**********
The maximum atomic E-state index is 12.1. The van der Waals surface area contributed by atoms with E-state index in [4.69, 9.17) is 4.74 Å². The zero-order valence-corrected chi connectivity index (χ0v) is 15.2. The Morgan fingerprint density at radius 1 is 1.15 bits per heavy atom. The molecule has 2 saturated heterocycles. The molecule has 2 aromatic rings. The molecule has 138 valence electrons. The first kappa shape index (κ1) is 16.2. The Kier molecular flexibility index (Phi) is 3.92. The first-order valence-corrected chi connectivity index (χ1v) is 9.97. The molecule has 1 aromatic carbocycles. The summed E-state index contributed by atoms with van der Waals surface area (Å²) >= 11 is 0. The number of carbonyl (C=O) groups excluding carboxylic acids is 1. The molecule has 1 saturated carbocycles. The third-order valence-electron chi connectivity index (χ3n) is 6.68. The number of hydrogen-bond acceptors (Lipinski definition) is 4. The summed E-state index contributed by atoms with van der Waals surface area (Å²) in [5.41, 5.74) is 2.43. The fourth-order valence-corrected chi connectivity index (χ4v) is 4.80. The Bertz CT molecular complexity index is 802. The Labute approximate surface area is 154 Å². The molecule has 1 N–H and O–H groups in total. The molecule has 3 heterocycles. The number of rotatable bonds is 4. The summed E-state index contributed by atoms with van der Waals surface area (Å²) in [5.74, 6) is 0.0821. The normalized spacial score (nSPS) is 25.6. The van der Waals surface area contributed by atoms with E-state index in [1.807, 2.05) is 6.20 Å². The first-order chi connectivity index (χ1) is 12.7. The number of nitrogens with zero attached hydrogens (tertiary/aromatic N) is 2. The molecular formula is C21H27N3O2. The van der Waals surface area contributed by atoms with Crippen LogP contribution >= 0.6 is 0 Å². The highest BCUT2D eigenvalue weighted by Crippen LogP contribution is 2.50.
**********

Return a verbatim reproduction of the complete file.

The maximum atomic E-state index is 12.1. The van der Waals surface area contributed by atoms with E-state index in [4.69, 9.17) is 4.74 Å². The zero-order valence-corrected chi connectivity index (χ0v) is 15.2. The Morgan fingerprint density at radius 1 is 1.15 bits per heavy atom. The molecule has 2 saturated heterocycles. The molecule has 2 aromatic rings. The molecule has 138 valence electrons. The first kappa shape index (κ1) is 16.2. The Kier molecular flexibility index (Phi) is 3.92. The first-order valence-corrected chi connectivity index (χ1v) is 9.97. The molecule has 1 aromatic carbocycles. The summed E-state index contributed by atoms with van der Waals surface area (Å²) >= 11 is 0. The number of carbonyl (C=O) groups excluding carboxylic acids is 1. The molecule has 1 saturated carbocycles. The third-order valence-electron chi connectivity index (χ3n) is 6.68. The number of hydrogen-bond acceptors (Lipinski definition) is 4. The summed E-state index contributed by atoms with van der Waals surface area (Å²) in [5.41, 5.74) is 2.43. The fourth-order valence-corrected chi connectivity index (χ4v) is 4.80. The Bertz CT molecular complexity index is 802. The Labute approximate surface area is 154 Å². The molecule has 1 N–H and O–H groups in total. The molecule has 3 heterocycles. The number of rotatable bonds is 4. The summed E-state index contributed by atoms with van der Waals surface area (Å²) in [5.74, 6) is 0.0821. The normalized spacial score (nSPS) is 25.6. The van der Waals surface area contributed by atoms with E-state index in [1.807, 2.05) is 6.20 Å². The first-order chi connectivity index (χ1) is 12.7. The number of nitrogens with zero attached hydrogens (tertiary/aromatic N) is 2. The molecular formula is C21H27N3O2. The van der Waals surface area contributed by atoms with Crippen LogP contribution >= 0.6 is 0 Å². The highest BCUT2D eigenvalue weighted by Crippen LogP contribution is 2.50.